Although repeatedly interviewed by the media reporting on Microsoft-based security events over the years, Culp apparently doesn't consider any of the following Microsoft-centric security exploits as "network-based, remote compromises" for "Windows desktop systems" either -- the series of Back Orifice programs from the always-amusing Cult of the Dead Cow (cDc) to e-mail worms, Trojans, and viruses (think BadTrans) that can transmit sensitive information from systems they infect.

Did Culp miss a few days of class here and there and forget to read up on SECHOLE.EXE (July 1998), the assorted Internet Explorer cross-frame scripting exploits (September 1998) or the mid-2000 ability to remotely exploit a Windows desktop through a buffer overflow found in the Clip Art feature of Microsoft Office? And what about Windows File and Print Sharing vulnerabilities from back in 1995?

How about the seemingly-endless number of buffer overflow exploits (think CodeRed, Lion, and Nimda) that plague Microsoft Internet Information Server (IIS) -- granted, IIS isn't made for "Windows desktops" but it deserves mention given the nearly-identical software code in Microsoft's desktop and server products.

So how exactly does Microsoft classify these other types of network-centric exploits? As nuisances but the price of doing business in the wired world?

When will it end? And what to do about this latest security problem originating in Redmond?


Emphasis added. My answer is as it has always been - don't use M$ products. But there's more:

US Defense Department and FBI officials contacted Microsoft on Friday to express their concern over the recently-disclosed security bugs affecting all versions of Windows, the Associated Press reports.

The Feds were particularly concerned that the bug gives up root on Win-XP, ironically touted as the most secure Windows OS ever developed, the wire service says.

Another Security Scare

Posted 21 December 2001.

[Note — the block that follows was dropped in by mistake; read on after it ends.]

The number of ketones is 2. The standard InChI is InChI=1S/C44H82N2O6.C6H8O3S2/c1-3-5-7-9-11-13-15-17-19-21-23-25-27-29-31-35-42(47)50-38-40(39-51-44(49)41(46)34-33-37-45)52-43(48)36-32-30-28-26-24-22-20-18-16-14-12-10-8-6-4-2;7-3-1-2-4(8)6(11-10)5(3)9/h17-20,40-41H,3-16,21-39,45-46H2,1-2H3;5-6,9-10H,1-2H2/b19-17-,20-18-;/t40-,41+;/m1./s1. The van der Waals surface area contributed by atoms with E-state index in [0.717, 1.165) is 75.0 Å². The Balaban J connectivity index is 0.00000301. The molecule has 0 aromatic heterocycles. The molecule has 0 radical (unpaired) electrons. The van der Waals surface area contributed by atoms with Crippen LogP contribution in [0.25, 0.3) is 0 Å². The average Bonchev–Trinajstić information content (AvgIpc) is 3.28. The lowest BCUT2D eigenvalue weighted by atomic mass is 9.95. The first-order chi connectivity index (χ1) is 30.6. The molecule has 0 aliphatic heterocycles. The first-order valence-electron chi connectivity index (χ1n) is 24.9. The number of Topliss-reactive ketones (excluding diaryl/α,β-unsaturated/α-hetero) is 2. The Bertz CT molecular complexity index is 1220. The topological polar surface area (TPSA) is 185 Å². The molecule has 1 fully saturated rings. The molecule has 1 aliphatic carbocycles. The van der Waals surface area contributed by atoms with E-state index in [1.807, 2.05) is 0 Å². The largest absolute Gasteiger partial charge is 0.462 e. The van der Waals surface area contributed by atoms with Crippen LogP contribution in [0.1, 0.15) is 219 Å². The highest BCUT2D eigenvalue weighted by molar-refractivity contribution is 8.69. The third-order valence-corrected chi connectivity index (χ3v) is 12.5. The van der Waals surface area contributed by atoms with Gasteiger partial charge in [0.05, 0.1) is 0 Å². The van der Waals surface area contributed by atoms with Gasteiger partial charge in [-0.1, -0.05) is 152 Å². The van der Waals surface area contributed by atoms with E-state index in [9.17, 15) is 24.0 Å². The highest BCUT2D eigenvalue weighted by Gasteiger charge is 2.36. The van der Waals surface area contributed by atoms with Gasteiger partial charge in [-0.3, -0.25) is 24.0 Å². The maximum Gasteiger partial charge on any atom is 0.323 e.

Hard on the heals of the "critical" security update a few days ago is yet another trio of M$ problems that need patching. From

MS warns of severe universal plug & play security hole
By Thomas C Greene in Washington
Posted: 20/12/2001 at 20:51 GMT

A trio of flaws in the Universal Plug and Play (UPnP) service, which allows for automatic hardware detection in a network environment, can offer up total ownership of your machine to a malicious third party, Microsoft warns.

First up, and by far the most serious, an unchecked buffer in a component handling NOTIFY directives affecting Win 98, ME and XP. By sending a malicious NOTIFY directive, an attacker can run code in the UPnP service, which runs with System privileges on XP and at the OS level on 98 and ME. This would enable the attacker to own the system.

Next up, a denial of service vulnerability enabling an attacker to send a NOTIFY directive to a UPnP-capable machine, directing it to download what it needs from a particular port on a particular server. If the server were to echo the download requests, the target machine would enter an endless loop which could tie up its resources and from which the only escape is a re-boot.

Third, an attacker could use the DoS vulnerability to send a NOTIFY directive to a large number of machines and direct them to a third-party server, which would then be flooded with bogus requests, and possibly overwhelmed.

... The flaws were discovered by eEye Digital Security.

Ha. That's all I can say, really.

Finnish Blow

Posted 21 December 2001.

News from Finland, possibly dealing the first blow in a series that might eventually show that Micro$oft has just shot itself in its little toe.

Finnish city closer to switch from Windows to Linux
By John Lettice
Posted: 20/12/2001 at 09:32 GMT

The Finnish city of Turku has moved closer to switching to Linux, following a preliminary study of the platform's suitability. Turku kicked off the investigation earlier this year in response to Microsoft's new licensing terms and conditions, which Turku estimated would cost it €1-€2 million.

Turku has now completed the first part of its investigation, and will now be looking into functionality and effects of a switch over a longer timescale. It will also be taking into consideration likely success of OpenOffice and Linux deployments elsewhere in Europe.

The switch itself isn't likely to disrupt Redmond's coffers overly, but the Turku investigation has attracted widespread interest from other authorities and agencies in Finland, and elsewhere in Europe. The Finnish Finance Ministry is conducting its own investigation.

If Turku goes ahead, it will be introducing OpenOffice, and will be switching over from Windows to Linux gradually, over several years. Turku expects the deployment to cover 3,500-5,000 machines.

Show-offs can read what we are assured is the press release in Finnish here, while super show-offs can even read the entire report in Finnish here. Thanks to the show-offs who did just that and put us straight when we got the story slightly wrong earlier. ®